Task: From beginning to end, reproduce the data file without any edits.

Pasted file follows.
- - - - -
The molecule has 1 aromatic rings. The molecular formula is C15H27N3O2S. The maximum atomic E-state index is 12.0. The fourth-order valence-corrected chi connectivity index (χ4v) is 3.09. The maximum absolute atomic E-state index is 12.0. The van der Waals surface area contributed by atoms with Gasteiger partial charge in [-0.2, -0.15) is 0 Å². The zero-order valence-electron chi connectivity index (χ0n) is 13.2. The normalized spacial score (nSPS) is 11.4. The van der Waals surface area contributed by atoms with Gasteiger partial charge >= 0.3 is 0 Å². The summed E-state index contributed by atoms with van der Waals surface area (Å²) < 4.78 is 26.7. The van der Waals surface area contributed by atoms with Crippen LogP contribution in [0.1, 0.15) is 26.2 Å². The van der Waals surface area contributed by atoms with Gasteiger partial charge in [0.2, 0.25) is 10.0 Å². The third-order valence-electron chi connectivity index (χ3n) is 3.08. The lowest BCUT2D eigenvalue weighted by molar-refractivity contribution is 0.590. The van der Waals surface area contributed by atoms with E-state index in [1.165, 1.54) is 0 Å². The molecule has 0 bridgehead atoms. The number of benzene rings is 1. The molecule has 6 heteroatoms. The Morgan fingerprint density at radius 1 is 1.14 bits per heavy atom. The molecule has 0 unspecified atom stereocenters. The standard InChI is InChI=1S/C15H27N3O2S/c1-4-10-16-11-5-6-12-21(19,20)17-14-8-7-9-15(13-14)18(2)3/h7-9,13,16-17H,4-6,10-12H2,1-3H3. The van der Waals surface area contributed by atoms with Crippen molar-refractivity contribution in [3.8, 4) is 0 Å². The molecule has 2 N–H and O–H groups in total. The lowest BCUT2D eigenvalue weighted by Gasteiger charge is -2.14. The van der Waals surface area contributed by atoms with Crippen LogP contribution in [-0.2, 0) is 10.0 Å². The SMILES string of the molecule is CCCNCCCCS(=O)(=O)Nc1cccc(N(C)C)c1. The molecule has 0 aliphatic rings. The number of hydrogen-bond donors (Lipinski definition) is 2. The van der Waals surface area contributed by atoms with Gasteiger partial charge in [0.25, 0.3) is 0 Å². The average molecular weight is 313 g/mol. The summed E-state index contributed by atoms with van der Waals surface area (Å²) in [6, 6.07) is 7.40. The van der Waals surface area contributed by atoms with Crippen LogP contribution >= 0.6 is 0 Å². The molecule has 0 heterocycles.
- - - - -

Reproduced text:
The molecule has 1 aromatic rings. The molecular formula is C15H27N3O2S. The maximum atomic E-state index is 12.0. The fourth-order valence-corrected chi connectivity index (χ4v) is 3.09. The maximum absolute atomic E-state index is 12.0. The van der Waals surface area contributed by atoms with Gasteiger partial charge in [-0.2, -0.15) is 0 Å². The zero-order valence-electron chi connectivity index (χ0n) is 13.2. The normalized spacial score (nSPS) is 11.4. The van der Waals surface area contributed by atoms with Gasteiger partial charge >= 0.3 is 0 Å². The summed E-state index contributed by atoms with van der Waals surface area (Å²) < 4.78 is 26.7. The van der Waals surface area contributed by atoms with Crippen LogP contribution in [0.1, 0.15) is 26.2 Å². The van der Waals surface area contributed by atoms with Gasteiger partial charge in [0.2, 0.25) is 10.0 Å². The third-order valence-electron chi connectivity index (χ3n) is 3.08. The lowest BCUT2D eigenvalue weighted by molar-refractivity contribution is 0.590. The van der Waals surface area contributed by atoms with E-state index in [1.165, 1.54) is 0 Å². The molecule has 0 bridgehead atoms. The number of benzene rings is 1. The molecule has 6 heteroatoms. The Morgan fingerprint density at radius 1 is 1.14 bits per heavy atom. The molecule has 0 unspecified atom stereocenters. The standard InChI is InChI=1S/C15H27N3O2S/c1-4-10-16-11-5-6-12-21(19,20)17-14-8-7-9-15(13-14)18(2)3/h7-9,13,16-17H,4-6,10-12H2,1-3H3. The van der Waals surface area contributed by atoms with Crippen molar-refractivity contribution in [3.8, 4) is 0 Å². The molecule has 2 N–H and O–H groups in total. The lowest BCUT2D eigenvalue weighted by Gasteiger charge is -2.14. The van der Waals surface area contributed by atoms with Crippen LogP contribution in [-0.2, 0) is 10.0 Å². The SMILES string of the molecule is CCCNCCCCS(=O)(=O)Nc1cccc(N(C)C)c1. The molecule has 0 aliphatic rings. The number of hydrogen-bond donors (Lipinski definition) is 2. The van der Waals surface area contributed by atoms with Gasteiger partial charge in [0.25, 0.3) is 0 Å². The average molecular weight is 313 g/mol. The summed E-state index contributed by atoms with van der Waals surface area (Å²) in [6, 6.07) is 7.40. The van der Waals surface area contributed by atoms with Crippen LogP contribution >= 0.6 is 0 Å². The molecule has 0 heterocycles.